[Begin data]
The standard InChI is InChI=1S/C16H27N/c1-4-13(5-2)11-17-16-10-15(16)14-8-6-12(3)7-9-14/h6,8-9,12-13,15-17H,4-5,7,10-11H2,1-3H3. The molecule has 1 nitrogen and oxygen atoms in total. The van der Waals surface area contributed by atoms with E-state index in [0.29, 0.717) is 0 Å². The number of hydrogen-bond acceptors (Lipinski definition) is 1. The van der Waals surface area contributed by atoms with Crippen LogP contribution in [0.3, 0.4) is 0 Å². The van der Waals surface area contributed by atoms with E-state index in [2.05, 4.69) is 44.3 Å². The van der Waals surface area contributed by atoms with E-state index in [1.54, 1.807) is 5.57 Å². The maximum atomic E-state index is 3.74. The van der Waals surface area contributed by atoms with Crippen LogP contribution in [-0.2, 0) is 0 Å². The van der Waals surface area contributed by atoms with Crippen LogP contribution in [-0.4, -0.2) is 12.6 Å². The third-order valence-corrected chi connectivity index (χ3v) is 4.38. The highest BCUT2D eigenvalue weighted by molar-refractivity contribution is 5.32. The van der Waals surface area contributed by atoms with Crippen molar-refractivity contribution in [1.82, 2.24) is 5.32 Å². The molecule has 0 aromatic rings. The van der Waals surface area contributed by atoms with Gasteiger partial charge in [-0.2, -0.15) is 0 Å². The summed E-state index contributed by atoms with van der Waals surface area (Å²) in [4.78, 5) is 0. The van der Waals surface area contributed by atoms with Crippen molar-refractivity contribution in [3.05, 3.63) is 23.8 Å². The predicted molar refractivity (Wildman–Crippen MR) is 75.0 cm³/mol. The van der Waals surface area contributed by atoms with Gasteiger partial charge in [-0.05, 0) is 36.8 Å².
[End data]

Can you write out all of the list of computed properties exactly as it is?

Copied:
The standard InChI is InChI=1S/C16H27N/c1-4-13(5-2)11-17-16-10-15(16)14-8-6-12(3)7-9-14/h6,8-9,12-13,15-17H,4-5,7,10-11H2,1-3H3. The molecule has 1 nitrogen and oxygen atoms in total. The van der Waals surface area contributed by atoms with E-state index in [0.29, 0.717) is 0 Å². The number of hydrogen-bond acceptors (Lipinski definition) is 1. The van der Waals surface area contributed by atoms with Crippen LogP contribution in [0.3, 0.4) is 0 Å². The van der Waals surface area contributed by atoms with E-state index in [2.05, 4.69) is 44.3 Å². The van der Waals surface area contributed by atoms with E-state index in [1.54, 1.807) is 5.57 Å². The maximum atomic E-state index is 3.74. The van der Waals surface area contributed by atoms with Crippen LogP contribution in [-0.2, 0) is 0 Å². The van der Waals surface area contributed by atoms with Crippen LogP contribution in [-0.4, -0.2) is 12.6 Å². The third-order valence-corrected chi connectivity index (χ3v) is 4.38. The highest BCUT2D eigenvalue weighted by molar-refractivity contribution is 5.32. The van der Waals surface area contributed by atoms with Crippen molar-refractivity contribution in [1.82, 2.24) is 5.32 Å². The molecule has 0 aromatic rings. The van der Waals surface area contributed by atoms with Gasteiger partial charge in [-0.2, -0.15) is 0 Å². The summed E-state index contributed by atoms with van der Waals surface area (Å²) in [4.78, 5) is 0. The van der Waals surface area contributed by atoms with Crippen molar-refractivity contribution in [3.05, 3.63) is 23.8 Å². The predicted molar refractivity (Wildman–Crippen MR) is 75.0 cm³/mol. The van der Waals surface area contributed by atoms with Gasteiger partial charge in [-0.05, 0) is 36.8 Å².